Tuesday, September 30, 2008

Why should we have a food storage program? The challenge of food prices

The U.S. Department of Labor's most recent report on the Consumer Price Index shows that food and beverage prices are rising at an annual rate of 9.1 percent based on the three months ending August, 2008. The Special Index for food shows an annualized increase of 9.6 percent.

See http://www.bls.gov/news.release/cpi.nr0.htm

Another report from the U.S. Department of Agriculture, Economic Research Service predicts that food-at-home prices, led by eggs, dairy, and poultry prices, increased 4.2 per cent in 2007. The same report notes that among 154 forms of fruits and vegetables priced using ACNeilsen Homescan data, more than half were estimated to cost 25 cents or less per serving. Consumers can meet the recommendation of three servings of fruits and four servings of vegetables daily for 64 cents.

See http://www.ers.usda.gov/Briefing/CPIFoodAndExpenditures/

"According to the Homescan data, consumers spent $223 billion on food at retail stores in 1999. Expenditures on fruits and vegetables accounted for 7.6 percent and 7.7 percent of this total. Fresh fruits and vegetables accounted for more than half of all expenditures on fruits and vegetables, while canned vegetables and fruit juices accounted for almost one-third of expenditures. In comparison, consumers spent 9 percent on bakery products, 8 percent on red meat, 6 percent on carbonated soft drinks, 4.3 percent on cheese, 3.4 percent on breakfast cereals, and 3.2 percent on candy (table 2). We ranked the 27 fruits and 30 vegetables in our sample according to quantity purchased, expenditures, and total servings purchased, regardless of the form in which they were purchased (fresh, canned, frozen, or juice). Again, totals include only the processed products that are plain, unflavored, and/or unsweetened (to the extent possible). Among the 27 fruits, Americans spent the most money on oranges, bought the most pounds of bananas, and ate the most servings of apples (table 3). These three fruits were the top three in quantity and servings, and among the top four in expenditures (consumers spent more on grapes than apples). For most fruits (except for watermelon and plums), quantity, cost, and servings are closely related. Among the 30 vegetables, potatoes accounted for the largest share of expenditures, pounds purchased, and servings eaten (table 4). Potato totals were more than three times as many pounds purchased, and nearly four times as many servings (but only 15 percent more dollars) as tomatoes, the second most popular vegetable in all three categories."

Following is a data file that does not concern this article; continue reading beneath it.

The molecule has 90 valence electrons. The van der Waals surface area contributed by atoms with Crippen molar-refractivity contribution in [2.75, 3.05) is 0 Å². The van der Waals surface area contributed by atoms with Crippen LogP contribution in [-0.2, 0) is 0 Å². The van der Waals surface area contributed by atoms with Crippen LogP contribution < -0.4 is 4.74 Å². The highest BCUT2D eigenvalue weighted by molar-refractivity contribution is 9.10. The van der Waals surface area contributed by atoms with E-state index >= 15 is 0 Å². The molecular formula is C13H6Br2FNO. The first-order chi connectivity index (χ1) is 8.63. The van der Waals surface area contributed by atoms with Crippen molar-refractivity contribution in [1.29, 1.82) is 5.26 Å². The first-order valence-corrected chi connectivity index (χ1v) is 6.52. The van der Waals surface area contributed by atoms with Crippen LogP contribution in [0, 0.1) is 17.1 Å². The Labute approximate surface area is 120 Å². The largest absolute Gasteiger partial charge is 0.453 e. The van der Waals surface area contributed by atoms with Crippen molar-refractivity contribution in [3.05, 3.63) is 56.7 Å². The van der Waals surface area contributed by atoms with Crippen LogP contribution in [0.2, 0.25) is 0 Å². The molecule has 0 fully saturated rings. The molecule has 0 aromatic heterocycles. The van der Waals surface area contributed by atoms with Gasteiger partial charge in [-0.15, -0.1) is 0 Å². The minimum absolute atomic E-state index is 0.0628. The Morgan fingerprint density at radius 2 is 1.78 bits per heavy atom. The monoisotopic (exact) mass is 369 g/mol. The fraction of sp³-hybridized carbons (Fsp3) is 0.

See http://www.ers.usda.gov/publications/aib790/aib790c.pdf

Figure it out, in the U.S. in 1999, we spent over $7 billion on candy! The same study shows that in 1999 the cost of nutritional food was 64 cents per day when the average American was spending $5.50 per day on food. Fulfilling all of a person's nutritional needs could be accomplished for less than a dollar. Although there has been some inflation since that time, the nutritious food for a family of four would cost far less than $120 per month.

I would suspect that most people would not believe these figures.

More later.

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